Reporting from Chicago — Chris Kaman wants to sleep in his own bed.
His ankle hurts and his team has been on the road for two weeks, suffering meltdowns in single-digit locales such as Minnesota and Cleveland.
So what transpired Tuesday night at the United Center made it feel like sweet home Chicago for the 7-footer.
The Clippers center notched a double-double in his return from a sprained left ankle and helped his team stifle the Chicago Bulls during a 90-82 victory that ended a losing streak at four games.
Kaman scored 21 points on 10-for-20 shooting and had 11 rebounds as the Clippers earned their first victory in 14 games on the road against teams with .500 or better records. They held the Bulls to 38% shooting after their previous three opponents had shot better than 50%.
"We have great players on this team, guys who can really play the game, and I think we kind of get ahead of ourselves sometimes and think too much," said Kaman, who had sat out the previous two games. "And we just have to go out there and play, and I think we did that."
Kaman's 15-foot jump shot on the game's first possession gave the Clippers their first lead in more than 11 quarters. They never trailed after forward Marcus Camby made a 17-foot shot midway through the first quarter, building leads as large as 18 points.
Shooting guard Eric Gordon scored 24 points and forward Rasual Butler had 16 for the Clippers, who attributed their offensive proficiency in large part to Kaman's return.
"He gives us another scorer out there, a guy who can command double-teams and we can play out of it, and it creates a lot of open shots for everybody," said Camby, who put together an impressive all-around line with 11 points, nine rebounds, four blocks, four steals and three assists. "So hopefully with him back we can start to roll."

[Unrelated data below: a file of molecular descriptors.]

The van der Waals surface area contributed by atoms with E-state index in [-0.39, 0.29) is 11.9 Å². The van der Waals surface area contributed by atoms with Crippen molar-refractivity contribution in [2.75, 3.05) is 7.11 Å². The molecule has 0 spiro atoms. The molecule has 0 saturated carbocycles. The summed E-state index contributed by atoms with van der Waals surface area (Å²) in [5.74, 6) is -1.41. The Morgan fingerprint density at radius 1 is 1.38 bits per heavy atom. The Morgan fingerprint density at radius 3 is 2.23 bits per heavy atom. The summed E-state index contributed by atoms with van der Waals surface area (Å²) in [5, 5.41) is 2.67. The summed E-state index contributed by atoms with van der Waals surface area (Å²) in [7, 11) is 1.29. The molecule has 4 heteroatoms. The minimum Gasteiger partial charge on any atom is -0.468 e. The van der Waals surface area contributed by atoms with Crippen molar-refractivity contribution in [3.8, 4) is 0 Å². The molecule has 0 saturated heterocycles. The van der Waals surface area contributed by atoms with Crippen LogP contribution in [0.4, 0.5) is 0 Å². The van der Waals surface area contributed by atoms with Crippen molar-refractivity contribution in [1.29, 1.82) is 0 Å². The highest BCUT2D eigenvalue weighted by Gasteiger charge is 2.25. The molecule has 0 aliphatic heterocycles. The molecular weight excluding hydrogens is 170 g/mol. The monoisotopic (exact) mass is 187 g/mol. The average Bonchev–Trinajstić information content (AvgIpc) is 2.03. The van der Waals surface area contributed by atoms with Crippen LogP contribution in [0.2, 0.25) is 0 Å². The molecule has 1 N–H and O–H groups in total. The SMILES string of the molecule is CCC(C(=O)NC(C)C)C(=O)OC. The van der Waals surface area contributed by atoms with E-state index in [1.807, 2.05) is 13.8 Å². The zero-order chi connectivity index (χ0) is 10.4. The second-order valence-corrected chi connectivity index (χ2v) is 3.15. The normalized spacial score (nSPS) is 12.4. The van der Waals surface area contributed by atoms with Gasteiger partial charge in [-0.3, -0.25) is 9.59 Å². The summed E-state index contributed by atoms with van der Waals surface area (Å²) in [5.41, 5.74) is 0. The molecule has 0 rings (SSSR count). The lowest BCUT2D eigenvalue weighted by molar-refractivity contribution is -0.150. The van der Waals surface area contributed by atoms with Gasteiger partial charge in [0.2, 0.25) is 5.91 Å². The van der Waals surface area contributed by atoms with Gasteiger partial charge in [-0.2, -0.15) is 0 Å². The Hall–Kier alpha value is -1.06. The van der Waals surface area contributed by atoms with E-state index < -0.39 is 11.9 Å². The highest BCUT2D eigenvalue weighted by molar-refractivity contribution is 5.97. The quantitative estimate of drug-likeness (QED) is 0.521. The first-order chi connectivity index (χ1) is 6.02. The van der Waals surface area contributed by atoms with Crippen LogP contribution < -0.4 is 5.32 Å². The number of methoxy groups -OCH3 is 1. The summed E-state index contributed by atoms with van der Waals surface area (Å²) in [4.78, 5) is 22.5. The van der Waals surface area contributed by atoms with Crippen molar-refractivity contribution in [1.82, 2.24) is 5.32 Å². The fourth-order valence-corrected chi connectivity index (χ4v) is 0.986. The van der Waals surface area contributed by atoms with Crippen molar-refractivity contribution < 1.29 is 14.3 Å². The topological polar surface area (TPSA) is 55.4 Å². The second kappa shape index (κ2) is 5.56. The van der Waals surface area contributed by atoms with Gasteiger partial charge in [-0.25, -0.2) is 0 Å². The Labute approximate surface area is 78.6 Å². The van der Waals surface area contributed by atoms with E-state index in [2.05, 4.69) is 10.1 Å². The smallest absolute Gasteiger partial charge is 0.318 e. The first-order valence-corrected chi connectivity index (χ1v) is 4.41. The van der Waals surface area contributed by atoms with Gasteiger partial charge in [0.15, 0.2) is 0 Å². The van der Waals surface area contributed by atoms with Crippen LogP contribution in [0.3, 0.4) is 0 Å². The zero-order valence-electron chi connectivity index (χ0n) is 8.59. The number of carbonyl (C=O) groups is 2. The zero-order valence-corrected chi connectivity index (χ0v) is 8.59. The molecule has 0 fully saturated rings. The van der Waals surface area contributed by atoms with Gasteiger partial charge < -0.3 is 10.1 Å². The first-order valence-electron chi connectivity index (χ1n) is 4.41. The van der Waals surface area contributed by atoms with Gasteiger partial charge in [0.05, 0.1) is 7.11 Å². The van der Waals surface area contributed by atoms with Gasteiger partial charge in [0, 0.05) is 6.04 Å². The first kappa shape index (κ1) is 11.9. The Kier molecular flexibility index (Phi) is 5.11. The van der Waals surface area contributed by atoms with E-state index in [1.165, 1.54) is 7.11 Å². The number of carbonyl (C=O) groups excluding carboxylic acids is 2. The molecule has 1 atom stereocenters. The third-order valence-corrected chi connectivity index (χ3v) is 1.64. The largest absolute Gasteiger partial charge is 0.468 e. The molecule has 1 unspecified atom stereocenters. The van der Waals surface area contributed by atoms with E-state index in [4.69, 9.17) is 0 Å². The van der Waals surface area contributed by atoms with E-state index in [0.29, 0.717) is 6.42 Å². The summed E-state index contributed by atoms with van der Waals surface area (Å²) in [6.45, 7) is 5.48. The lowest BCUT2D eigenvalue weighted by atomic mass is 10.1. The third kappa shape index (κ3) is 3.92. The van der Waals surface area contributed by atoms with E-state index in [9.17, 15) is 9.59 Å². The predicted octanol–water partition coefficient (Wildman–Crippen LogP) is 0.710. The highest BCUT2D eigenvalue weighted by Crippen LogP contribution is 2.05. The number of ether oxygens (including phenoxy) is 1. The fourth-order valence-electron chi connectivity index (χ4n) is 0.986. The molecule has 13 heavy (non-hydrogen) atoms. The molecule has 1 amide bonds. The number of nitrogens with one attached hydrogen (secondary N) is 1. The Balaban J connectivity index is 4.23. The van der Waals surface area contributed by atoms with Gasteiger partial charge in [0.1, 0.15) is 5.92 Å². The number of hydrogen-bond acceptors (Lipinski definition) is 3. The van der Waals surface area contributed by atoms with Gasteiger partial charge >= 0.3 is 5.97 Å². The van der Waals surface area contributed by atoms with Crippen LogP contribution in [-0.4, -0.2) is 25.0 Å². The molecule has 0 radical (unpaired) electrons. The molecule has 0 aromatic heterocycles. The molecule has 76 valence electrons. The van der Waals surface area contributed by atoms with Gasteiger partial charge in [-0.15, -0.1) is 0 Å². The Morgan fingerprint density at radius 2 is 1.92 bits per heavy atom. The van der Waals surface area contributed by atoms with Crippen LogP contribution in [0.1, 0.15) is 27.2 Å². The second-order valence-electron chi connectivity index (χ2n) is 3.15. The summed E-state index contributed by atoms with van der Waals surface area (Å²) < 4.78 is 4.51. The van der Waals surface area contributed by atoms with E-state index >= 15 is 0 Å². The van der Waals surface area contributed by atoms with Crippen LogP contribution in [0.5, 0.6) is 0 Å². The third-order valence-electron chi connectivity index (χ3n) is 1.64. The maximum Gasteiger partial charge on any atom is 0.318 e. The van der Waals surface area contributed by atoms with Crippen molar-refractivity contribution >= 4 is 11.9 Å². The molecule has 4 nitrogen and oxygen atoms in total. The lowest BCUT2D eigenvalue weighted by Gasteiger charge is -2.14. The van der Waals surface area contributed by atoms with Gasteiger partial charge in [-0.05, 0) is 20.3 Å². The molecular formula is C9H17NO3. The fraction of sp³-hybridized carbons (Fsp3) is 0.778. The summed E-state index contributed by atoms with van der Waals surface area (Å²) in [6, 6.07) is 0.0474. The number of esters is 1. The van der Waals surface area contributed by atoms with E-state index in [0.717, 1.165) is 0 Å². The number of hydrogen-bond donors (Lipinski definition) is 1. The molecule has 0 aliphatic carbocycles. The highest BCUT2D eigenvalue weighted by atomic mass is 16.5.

Chicago had just become the first team in NBA history to win five consecutive games on the road against winning teams, but their return home was hardly triumphant. Forward Luol Deng scored the Bulls' first 12 points, but he could muster only six points afterward.
There was a sense of focus and determination early on for the Clippers that had been absent in recent losses. For the first time in four games, they did not fall behind by double digits in the first quarter.
"Sometimes you get tired of losing," point guard Baron Davis said.
Camby was also a big part of the turnaround, emphatically blocking shots by Taj Gibson and Joakim Noah early in the third quarter and making two steals late in the quarter that helped the Clippers build an insurmountable 78-60 lead.
"It's good to see an old man be able to sacrifice his body to create steals and provide opportunities on offense for everybody," Gordon deadpanned as he watched Camby dress at his locker nearby.
The Clippers improved to 2-5 on a season-long eight-game trip that had threatened to derail their season after losses to New Jersey and Minnesota, two last-place teams. Coach Mike Dunleavy said three wins would qualify as a "somewhat successful" trip, meaning the Clippers could accomplish that Wednesday in Atlanta.
Another victory would also give Kaman and the Clippers something to savor before returning to Southern California.
"We definitely have to take care of business," Kaman said, "and then we can worry about the beds."
Even though he played a productive 40 minutes, Kaman said he still felt somewhat limited.
"My explosiveness wasn't really there," he said. "It's kind of frustrating a little bit of times going to the hole and I couldn't really get off that leg."